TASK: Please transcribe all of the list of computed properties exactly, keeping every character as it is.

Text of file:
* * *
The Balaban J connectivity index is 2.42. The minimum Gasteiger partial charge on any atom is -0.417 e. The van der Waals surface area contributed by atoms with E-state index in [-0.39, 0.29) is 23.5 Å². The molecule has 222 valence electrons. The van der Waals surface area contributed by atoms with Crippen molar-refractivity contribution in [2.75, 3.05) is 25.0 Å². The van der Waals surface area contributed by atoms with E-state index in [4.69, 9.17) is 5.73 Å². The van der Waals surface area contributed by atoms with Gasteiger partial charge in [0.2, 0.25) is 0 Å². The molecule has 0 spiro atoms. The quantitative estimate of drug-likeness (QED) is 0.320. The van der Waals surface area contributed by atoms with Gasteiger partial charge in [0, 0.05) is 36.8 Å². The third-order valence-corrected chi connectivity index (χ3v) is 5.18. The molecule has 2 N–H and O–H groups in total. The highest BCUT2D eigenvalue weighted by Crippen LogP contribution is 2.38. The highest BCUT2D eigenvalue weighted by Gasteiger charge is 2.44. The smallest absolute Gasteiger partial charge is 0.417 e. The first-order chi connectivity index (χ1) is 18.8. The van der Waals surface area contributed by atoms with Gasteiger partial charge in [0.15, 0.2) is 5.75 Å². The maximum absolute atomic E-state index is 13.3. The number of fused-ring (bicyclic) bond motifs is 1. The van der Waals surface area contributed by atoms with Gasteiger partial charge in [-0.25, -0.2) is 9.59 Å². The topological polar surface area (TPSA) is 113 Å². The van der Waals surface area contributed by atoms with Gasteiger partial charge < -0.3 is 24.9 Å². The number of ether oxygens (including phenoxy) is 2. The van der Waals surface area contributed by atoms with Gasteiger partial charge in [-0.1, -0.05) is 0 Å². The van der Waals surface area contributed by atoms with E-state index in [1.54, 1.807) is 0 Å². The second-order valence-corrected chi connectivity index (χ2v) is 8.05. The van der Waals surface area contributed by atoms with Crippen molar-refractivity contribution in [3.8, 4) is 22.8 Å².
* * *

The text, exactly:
The Balaban J connectivity index is 2.42. The minimum Gasteiger partial charge on any atom is -0.417 e. The van der Waals surface area contributed by atoms with E-state index in [-0.39, 0.29) is 23.5 Å². The molecule has 222 valence electrons. The van der Waals surface area contributed by atoms with Crippen molar-refractivity contribution in [2.75, 3.05) is 25.0 Å². The van der Waals surface area contributed by atoms with E-state index in [4.69, 9.17) is 5.73 Å². The van der Waals surface area contributed by atoms with Gasteiger partial charge in [0.2, 0.25) is 0 Å². The molecule has 0 spiro atoms. The quantitative estimate of drug-likeness (QED) is 0.320. The van der Waals surface area contributed by atoms with Gasteiger partial charge in [0, 0.05) is 36.8 Å². The third-order valence-corrected chi connectivity index (χ3v) is 5.18. The molecule has 2 N–H and O–H groups in total. The highest BCUT2D eigenvalue weighted by Crippen LogP contribution is 2.38. The highest BCUT2D eigenvalue weighted by Gasteiger charge is 2.44. The smallest absolute Gasteiger partial charge is 0.417 e. The first-order chi connectivity index (χ1) is 18.8. The van der Waals surface area contributed by atoms with Gasteiger partial charge in [0.15, 0.2) is 5.75 Å². The maximum absolute atomic E-state index is 13.3. The number of fused-ring (bicyclic) bond motifs is 1. The van der Waals surface area contributed by atoms with Gasteiger partial charge in [-0.25, -0.2) is 9.59 Å². The topological polar surface area (TPSA) is 113 Å². The van der Waals surface area contributed by atoms with Gasteiger partial charge < -0.3 is 24.9 Å². The number of ether oxygens (including phenoxy) is 2. The van der Waals surface area contributed by atoms with Gasteiger partial charge in [-0.1, -0.05) is 0 Å². The van der Waals surface area contributed by atoms with E-state index in [1.54, 1.807) is 0 Å². The second-order valence-corrected chi connectivity index (χ2v) is 8.05. The van der Waals surface area contributed by atoms with Crippen molar-refractivity contribution in [3.8, 4) is 22.8 Å².